The district is covered by mountains and wide valleys. The district is high desert grasslands with elevations from 3500 to 6000 feet. Several mountain ranges run through the district with the highest peak in the Chiricahua Mountains at 9,796 feet. Southeast Arizona is at an ecological crossroads where habitats and species from the Sierra Madre of Mexico, the Rocky Mountains, and the Sonoran and Chihuahuan deserts can all be found. The abrupt rise of mountains from the surrounding grasslands creates unique habitats harboring rare species and communities of plants and animals. The area has a semi-arid climate with moderate winters and hot summers. Precipitation rarely exceeds one inch in any month other than July, August, and September, when high intensity, but short-lived monsoon storms can occur.
Primary job fields of the people in the district include agriculture, ranching, livestock, mining, and tourism. The main irrigated crops are cotton, wheat, corn, grain, sorghum, alfalfa, hay, apples, peaches, cherries, grapes, pistachios, pecans, lettuce, chilis, and other vegetables. The area has a multitude of U-pick vegetable farms and orchards, including several organic farms. Greenhouse tomato and cucumber operations have been completed in the past few years with much success. In Cochise County there is the U.S. Army base Fort Huachuca and numerous military-industrial companies. In suburban and urban areas, Wal-Marts are the most abundant superstores.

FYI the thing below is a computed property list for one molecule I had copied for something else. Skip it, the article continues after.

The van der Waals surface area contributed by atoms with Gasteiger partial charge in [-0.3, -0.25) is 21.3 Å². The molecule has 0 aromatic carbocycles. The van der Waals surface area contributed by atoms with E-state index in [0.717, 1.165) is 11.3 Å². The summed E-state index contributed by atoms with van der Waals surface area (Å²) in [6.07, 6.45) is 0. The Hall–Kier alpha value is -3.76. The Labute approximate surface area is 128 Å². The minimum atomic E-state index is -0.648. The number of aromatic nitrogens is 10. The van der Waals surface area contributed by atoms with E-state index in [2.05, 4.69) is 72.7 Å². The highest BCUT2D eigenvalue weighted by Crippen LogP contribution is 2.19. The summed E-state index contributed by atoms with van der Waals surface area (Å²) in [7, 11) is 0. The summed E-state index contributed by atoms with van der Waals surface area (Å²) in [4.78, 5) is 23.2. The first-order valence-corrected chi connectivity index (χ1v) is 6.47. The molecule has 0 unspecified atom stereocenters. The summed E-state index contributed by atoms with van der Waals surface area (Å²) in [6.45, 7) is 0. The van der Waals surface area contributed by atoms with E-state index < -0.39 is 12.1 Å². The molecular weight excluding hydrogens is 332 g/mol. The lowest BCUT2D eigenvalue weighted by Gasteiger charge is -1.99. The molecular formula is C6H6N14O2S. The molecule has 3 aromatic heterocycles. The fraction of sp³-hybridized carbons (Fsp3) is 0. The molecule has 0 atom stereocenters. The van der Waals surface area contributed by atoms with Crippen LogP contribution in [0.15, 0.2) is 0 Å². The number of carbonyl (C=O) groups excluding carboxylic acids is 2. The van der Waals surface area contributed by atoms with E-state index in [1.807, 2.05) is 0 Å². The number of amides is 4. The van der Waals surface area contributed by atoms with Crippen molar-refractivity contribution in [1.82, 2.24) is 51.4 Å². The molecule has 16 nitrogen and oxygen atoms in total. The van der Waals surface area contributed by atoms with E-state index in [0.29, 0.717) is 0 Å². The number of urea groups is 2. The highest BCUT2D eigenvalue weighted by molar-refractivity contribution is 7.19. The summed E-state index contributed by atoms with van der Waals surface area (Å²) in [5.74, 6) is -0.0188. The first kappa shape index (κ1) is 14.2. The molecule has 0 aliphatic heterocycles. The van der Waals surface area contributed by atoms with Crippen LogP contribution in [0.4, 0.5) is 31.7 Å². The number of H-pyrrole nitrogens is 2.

Located within the district is Cochise College, a two-year college. The University of Arizona is within a couple miles of the district border, located in central Tucson. Approximately 2.8% of adults 25 and older have completed less than 9th grade; 5.5% have completed between 9th and 12th grade but have not received a diploma; 17.9% are high school graduates; 26.8% have some college but no degree; 7.5% have an associate’s degree; 26.1% have a bachelor’s degree; and 13.5% have a graduate or professional degree.
Tourism and recreation
Tourism is an important industry as the district has numerous natural wonders, national forests, parks, and conservation areas. There are multiple caverns (including the renowned Kartchner Caverns) and canyons available for visitation. Hiking, camping, fishing, and boating can be found throughout the region. There are also Apache historical sites, war memorials, museums, tour trains, and mine tours. Golfing is popular, and there are multiple golf courses across the district.
|Election results from presidential races|
|2000||President||Bush 56 - 41%|
|2004||President||Bush 61 - 38%|
|2008||President||McCain 61 - 38%|
|2012||President||Romney 50 - 48%|
List of representatives
Arizona transitioned from electing its members of the House from separate districts with the 1948 elections, after using a general ticket since gaining a second seat in the House with the 1940 Census.
|Representative||Party||Term||Congress(es)||Electoral history||Geography and counties|
|Harold Patten||Democratic||January 3, 1949 –
January 3, 1955